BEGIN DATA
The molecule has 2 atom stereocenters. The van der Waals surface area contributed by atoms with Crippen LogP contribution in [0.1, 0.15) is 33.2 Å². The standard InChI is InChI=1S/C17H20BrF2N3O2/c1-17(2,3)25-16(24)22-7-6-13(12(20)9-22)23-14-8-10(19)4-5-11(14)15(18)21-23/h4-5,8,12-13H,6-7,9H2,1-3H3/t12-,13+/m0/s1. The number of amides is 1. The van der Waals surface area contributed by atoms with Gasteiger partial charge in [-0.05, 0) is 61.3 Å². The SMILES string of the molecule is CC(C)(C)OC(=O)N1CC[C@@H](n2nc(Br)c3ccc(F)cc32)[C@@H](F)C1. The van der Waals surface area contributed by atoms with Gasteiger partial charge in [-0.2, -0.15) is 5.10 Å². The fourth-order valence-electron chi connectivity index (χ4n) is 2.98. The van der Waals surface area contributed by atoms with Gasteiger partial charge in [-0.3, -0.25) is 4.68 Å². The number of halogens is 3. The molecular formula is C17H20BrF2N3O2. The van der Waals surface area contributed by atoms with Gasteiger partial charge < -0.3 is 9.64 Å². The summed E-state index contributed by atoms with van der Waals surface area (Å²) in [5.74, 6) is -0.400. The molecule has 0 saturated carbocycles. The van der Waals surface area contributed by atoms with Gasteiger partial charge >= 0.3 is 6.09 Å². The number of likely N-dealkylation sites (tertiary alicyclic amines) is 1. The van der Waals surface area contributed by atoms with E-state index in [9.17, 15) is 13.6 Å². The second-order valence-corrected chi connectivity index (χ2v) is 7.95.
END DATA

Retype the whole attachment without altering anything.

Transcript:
The molecule has 2 atom stereocenters. The van der Waals surface area contributed by atoms with Crippen LogP contribution in [0.1, 0.15) is 33.2 Å². The standard InChI is InChI=1S/C17H20BrF2N3O2/c1-17(2,3)25-16(24)22-7-6-13(12(20)9-22)23-14-8-10(19)4-5-11(14)15(18)21-23/h4-5,8,12-13H,6-7,9H2,1-3H3/t12-,13+/m0/s1. The number of amides is 1. The van der Waals surface area contributed by atoms with Gasteiger partial charge in [-0.05, 0) is 61.3 Å². The SMILES string of the molecule is CC(C)(C)OC(=O)N1CC[C@@H](n2nc(Br)c3ccc(F)cc32)[C@@H](F)C1. The van der Waals surface area contributed by atoms with Gasteiger partial charge in [-0.2, -0.15) is 5.10 Å². The fourth-order valence-electron chi connectivity index (χ4n) is 2.98. The van der Waals surface area contributed by atoms with Gasteiger partial charge in [-0.3, -0.25) is 4.68 Å². The number of halogens is 3. The molecular formula is C17H20BrF2N3O2. The van der Waals surface area contributed by atoms with Gasteiger partial charge < -0.3 is 9.64 Å². The summed E-state index contributed by atoms with van der Waals surface area (Å²) in [5.74, 6) is -0.400. The molecule has 0 saturated carbocycles. The van der Waals surface area contributed by atoms with Gasteiger partial charge >= 0.3 is 6.09 Å². The number of likely N-dealkylation sites (tertiary alicyclic amines) is 1. The van der Waals surface area contributed by atoms with E-state index in [9.17, 15) is 13.6 Å². The second-order valence-corrected chi connectivity index (χ2v) is 7.95.